I’ve found that in general for a V1/Beta launch, teams are too focused on technology and not focused enough on customer pain points, user experience and the market. Why? Because by definition, they don’t have much customer experience yet!
If you don’t have any pre-launch customer experience then what makes you think you know anything about the market? If you don’t know anything about the market then why launch now? Seriously.
The more user-feedback can be heard and acted on before the product is launched the more you can plan for how the market will react to your strengths and weaknesses. This might seem obvious but many entrepreneurs in particular still hold onto the belief that the “big bang” launch comes first and working with customers comes later.
The second thing is to set customer expectations at a level where you can meet them. Again, a bit of pre-launch customer work goes a long way to helping you understand what those expectations will be. Sounds easy right? If it was, I wouldn’t see so many hated, over-hyped products out there struggling to survive.
Let’s compare two recent product launch examples: Cuil vs. Google’s Chrome.
Cuil is a well-funded startup staffed with ex-Googlers with a search engine that “searches more pages on the Web than anyone else-three times as many as Google and ten times as many as Microsoft.” A better search engine than Google! Who doesn’t want to give that a try? The launch was massive. Hundreds of articles were written about Cuil in the run up to the release date including the New York Times, even though no media (or anyone else) had been allowed to actually see the product. On the launch day, there wasn’t a person I know that didn’t give it a try. The problem was that the searches weren’t better than Google. The most common first search – a search on one’s own name, returned laughably bad results. Even a search on “Cuil” didn’t seem to work. The feedback was overwhelming negative. The bottom line – Cuil sucks.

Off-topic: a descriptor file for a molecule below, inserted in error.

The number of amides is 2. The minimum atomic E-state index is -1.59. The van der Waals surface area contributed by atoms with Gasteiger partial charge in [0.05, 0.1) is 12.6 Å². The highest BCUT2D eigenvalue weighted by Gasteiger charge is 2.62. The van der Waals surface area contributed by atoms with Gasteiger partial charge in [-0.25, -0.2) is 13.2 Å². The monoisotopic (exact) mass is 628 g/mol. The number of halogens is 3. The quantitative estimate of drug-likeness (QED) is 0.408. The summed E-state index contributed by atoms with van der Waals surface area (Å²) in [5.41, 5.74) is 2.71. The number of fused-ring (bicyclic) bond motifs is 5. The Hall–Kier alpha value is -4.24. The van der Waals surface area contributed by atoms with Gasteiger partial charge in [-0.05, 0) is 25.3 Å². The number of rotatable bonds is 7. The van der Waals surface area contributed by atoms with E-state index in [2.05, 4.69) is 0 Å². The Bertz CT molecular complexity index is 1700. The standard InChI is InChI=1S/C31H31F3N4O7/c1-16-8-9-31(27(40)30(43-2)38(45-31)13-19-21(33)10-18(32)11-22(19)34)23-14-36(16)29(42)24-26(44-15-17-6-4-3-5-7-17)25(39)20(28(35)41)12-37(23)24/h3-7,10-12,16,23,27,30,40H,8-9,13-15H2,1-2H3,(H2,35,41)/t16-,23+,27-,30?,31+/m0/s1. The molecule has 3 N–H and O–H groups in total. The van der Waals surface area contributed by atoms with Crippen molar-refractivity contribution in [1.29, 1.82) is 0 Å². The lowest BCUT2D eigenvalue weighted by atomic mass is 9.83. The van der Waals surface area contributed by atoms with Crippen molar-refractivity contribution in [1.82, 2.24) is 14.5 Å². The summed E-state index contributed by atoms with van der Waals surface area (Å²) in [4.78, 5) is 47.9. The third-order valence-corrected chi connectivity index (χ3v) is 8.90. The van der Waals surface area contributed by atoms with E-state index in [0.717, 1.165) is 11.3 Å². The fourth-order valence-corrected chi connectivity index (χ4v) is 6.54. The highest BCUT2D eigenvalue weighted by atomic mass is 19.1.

Contrast this with the Chrome launch. At least a few folks in the technical media, namely Walter Mossberg at the Wall St. Journal and the folks at Wired were given access to the product well in advance. Chrome was released as a “beta” and not V1. Sure that’s standard for Google but read the coverage. Press and bloggers alike have lower expectations for a beta product. Lastly, they published a concise “ features ”page that explained in plain terms, why users should care about each of their key features. Virtually all of the coverage mentioned the “omnibox” which would not have been an obvious feature if you weren’t told it was there in the first place. Here is a quote from the New York Times the day of the launch:
“It’s best to think of Chrome as exactly what it purports to be: a promising, modern, streamlined, non-bloated, very secure alternative to today’s browsers.”
Was the launch a success? There were reports that 2% of the market downloaded the product. Lehman Brothers thinks that Chrome could reach 20% market share in 2 years. The bottom line – Chrome has great potential.
And hey, did I mention that this blog was still in beta?